These days, you may be hearing more and more people saying that they don’t trust banks and refuse to keep their money in a bank account. This comes as no surprise since national bank chains are notorious for hidden fees and strict requirements for opening and maintaining an account with them— which is also why more people are switching over to online-only banking. However, many people are skeptical of this banking method too. Here’s a look at four reasons why you should consider opening an online bank account over a traditional one.
The goal of having a savings account is to save money for a big purchase, or just to have some extra money when you really need it— and big bank corporations know and understand this. Traditional brick-and-mortar banks know this and offer 0.01% to 0.03% interest on your savings, helping to put a little more money in your pocket. This is a small number, but every little bit counts and it does add up after a while.
Still, you’ll want to earn as much as you can on your savings account, because what if you have an emergency and need to pull from your savings? Online banks typically offer a much higher interest rate (which is one of the few times you’ll want a high-interest rate) on your savings account, putting even more money in your account.
There once was a time when you could have a bank account at a traditional bank without being charged something called a “maintenance fee”. Maintenance fees are fees charged to help banks recoup operating expenses— so it makes sense for traditional brick-and-mortar banks to charge these fees, but they can still be annoying. These maintenance fees can be as low as $5 per month but can go up to $15 per month depending on the bank.
The good news is that some traditional banks waive their maintenance fees when you deposit a certain amount in your account every month. The better news is that most online banks don’t charge a maintenance fee at all. This is because they don’t have the same operating expenses as traditional banks.
Many ATMs charge a service fee if your account isn’t with one of their branches, and some traditional banks will charge you for withdrawing money from an out-of-network ATM. Depending on which online bank you choose, you may be able to avoid both of these fees. Your online bank should let you know where you’ll be able to withdraw cash without a fee if they offer this service.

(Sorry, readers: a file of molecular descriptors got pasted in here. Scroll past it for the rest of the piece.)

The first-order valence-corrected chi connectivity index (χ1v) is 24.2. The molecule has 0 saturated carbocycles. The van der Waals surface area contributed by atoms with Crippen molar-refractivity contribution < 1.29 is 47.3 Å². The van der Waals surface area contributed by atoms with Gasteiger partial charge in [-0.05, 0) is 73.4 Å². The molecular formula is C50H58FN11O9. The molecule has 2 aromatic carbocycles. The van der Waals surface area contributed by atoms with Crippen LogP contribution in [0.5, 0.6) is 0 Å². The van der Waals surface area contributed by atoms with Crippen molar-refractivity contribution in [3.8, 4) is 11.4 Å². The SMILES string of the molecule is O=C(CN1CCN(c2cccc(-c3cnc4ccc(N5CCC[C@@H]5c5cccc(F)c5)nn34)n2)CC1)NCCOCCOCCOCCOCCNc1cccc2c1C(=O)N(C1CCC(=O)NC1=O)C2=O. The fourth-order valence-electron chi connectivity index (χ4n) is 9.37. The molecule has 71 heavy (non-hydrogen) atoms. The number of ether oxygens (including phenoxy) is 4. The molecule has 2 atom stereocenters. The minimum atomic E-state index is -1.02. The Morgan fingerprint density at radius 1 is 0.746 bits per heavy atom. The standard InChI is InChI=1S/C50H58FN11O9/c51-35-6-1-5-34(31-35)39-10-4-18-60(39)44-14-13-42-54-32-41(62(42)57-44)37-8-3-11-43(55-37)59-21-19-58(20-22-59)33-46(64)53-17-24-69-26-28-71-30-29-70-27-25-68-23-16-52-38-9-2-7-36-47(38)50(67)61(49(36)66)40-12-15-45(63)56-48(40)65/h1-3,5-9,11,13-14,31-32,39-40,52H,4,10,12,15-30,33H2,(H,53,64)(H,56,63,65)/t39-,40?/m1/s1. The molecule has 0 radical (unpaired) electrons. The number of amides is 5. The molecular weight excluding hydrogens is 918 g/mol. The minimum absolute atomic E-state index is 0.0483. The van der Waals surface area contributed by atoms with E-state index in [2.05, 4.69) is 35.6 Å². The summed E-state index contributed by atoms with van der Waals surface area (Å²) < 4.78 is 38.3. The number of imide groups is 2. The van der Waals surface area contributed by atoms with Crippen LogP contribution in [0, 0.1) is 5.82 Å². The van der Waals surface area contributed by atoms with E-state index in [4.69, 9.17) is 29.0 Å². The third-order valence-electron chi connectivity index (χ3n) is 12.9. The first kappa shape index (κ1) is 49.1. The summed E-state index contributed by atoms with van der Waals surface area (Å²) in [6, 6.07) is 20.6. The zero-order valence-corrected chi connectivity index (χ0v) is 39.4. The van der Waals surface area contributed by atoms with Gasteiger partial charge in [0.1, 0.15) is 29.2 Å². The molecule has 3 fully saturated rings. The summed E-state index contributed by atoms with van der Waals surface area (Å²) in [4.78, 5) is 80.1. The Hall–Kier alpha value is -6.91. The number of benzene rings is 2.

In addition to depositing a certain amount of money in your account every month to avoid maintenance fees, some traditional banks require that you have a minimum daily balance. This is not a feasible requirement that everyone can meet, and some traditional banks will require a minimum deposit to open an account with them. On the other hand, online banks don’t usually have these strict requirements— and if they do, the requirements are much easier to meet than those of traditional banks.
Most people assume that online-only banks can’t possibly be as safe and secure as traditional brick-and-mortar banks, but this couldn’t be farther from the truth. In fact, many online-only banks are members of the Federal Deposit Insurance Corporation, meaning that they’re FDIC insured just like a traditional bank— usually up to $250,000. Banking with a good online-only is no more dangerous than using a traditional bank’s application on your smartphone— meaning that your information will be safe as long as you use safe online browsing and shopping tips. So open an online bank account today to start reaping the benefits that online-only banks have to offer.
Just as with a traditional bank, you must do your research to determine which online-only bank is best for you. There are some online-only banks out there that may charge just as many fees as a standard brick-and-mortar bank, and then there are also some traditional banks out there that don’t charge many— or any— fees. Your best bet would be to research some online-only banks because these are the type of banks where you’re more likely to find cheaper, less or no fees and you’ll also be able to earn more interest on the money in your savings account.